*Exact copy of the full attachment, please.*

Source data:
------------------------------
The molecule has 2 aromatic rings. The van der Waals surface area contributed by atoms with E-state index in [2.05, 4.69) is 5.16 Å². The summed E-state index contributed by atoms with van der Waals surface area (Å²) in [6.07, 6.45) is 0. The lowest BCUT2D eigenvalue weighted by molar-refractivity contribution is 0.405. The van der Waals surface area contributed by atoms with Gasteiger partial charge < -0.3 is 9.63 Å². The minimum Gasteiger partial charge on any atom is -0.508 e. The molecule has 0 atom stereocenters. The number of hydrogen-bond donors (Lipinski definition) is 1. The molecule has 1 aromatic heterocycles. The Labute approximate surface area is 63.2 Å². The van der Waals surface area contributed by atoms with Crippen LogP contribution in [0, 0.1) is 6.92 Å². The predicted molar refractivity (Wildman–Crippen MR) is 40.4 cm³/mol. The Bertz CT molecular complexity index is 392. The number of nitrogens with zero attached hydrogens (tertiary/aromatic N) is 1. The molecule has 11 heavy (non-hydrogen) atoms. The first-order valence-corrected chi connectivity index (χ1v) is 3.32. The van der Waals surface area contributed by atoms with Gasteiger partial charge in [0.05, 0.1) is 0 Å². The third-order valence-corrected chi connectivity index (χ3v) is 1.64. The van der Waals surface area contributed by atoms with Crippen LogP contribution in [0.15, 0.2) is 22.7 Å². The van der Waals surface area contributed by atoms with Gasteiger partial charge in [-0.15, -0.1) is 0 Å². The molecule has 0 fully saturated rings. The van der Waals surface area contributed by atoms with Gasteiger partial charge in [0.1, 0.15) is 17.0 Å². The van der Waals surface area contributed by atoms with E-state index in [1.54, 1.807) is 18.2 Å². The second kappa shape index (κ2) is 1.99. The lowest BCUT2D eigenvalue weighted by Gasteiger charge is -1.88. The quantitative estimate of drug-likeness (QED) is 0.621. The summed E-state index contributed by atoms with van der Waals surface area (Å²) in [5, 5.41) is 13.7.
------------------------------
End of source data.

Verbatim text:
The molecule has 2 aromatic rings. The van der Waals surface area contributed by atoms with E-state index in [2.05, 4.69) is 5.16 Å². The summed E-state index contributed by atoms with van der Waals surface area (Å²) in [6.07, 6.45) is 0. The lowest BCUT2D eigenvalue weighted by molar-refractivity contribution is 0.405. The van der Waals surface area contributed by atoms with Gasteiger partial charge < -0.3 is 9.63 Å². The minimum Gasteiger partial charge on any atom is -0.508 e. The molecule has 0 atom stereocenters. The number of hydrogen-bond donors (Lipinski definition) is 1. The molecule has 1 aromatic heterocycles. The Labute approximate surface area is 63.2 Å². The van der Waals surface area contributed by atoms with Crippen LogP contribution in [0, 0.1) is 6.92 Å². The predicted molar refractivity (Wildman–Crippen MR) is 40.4 cm³/mol. The Bertz CT molecular complexity index is 392. The number of nitrogens with zero attached hydrogens (tertiary/aromatic N) is 1. The molecule has 11 heavy (non-hydrogen) atoms. The first-order valence-corrected chi connectivity index (χ1v) is 3.32. The van der Waals surface area contributed by atoms with Gasteiger partial charge in [0.05, 0.1) is 0 Å². The third-order valence-corrected chi connectivity index (χ3v) is 1.64. The van der Waals surface area contributed by atoms with Crippen LogP contribution in [0.15, 0.2) is 22.7 Å². The van der Waals surface area contributed by atoms with Gasteiger partial charge in [-0.15, -0.1) is 0 Å². The molecule has 0 fully saturated rings. The van der Waals surface area contributed by atoms with Gasteiger partial charge in [0.1, 0.15) is 17.0 Å². The van der Waals surface area contributed by atoms with E-state index in [1.54, 1.807) is 18.2 Å². The second kappa shape index (κ2) is 1.99. The lowest BCUT2D eigenvalue weighted by Gasteiger charge is -1.88. The quantitative estimate of drug-likeness (QED) is 0.621. The summed E-state index contributed by atoms with van der Waals surface area (Å²) in [5, 5.41) is 13.7.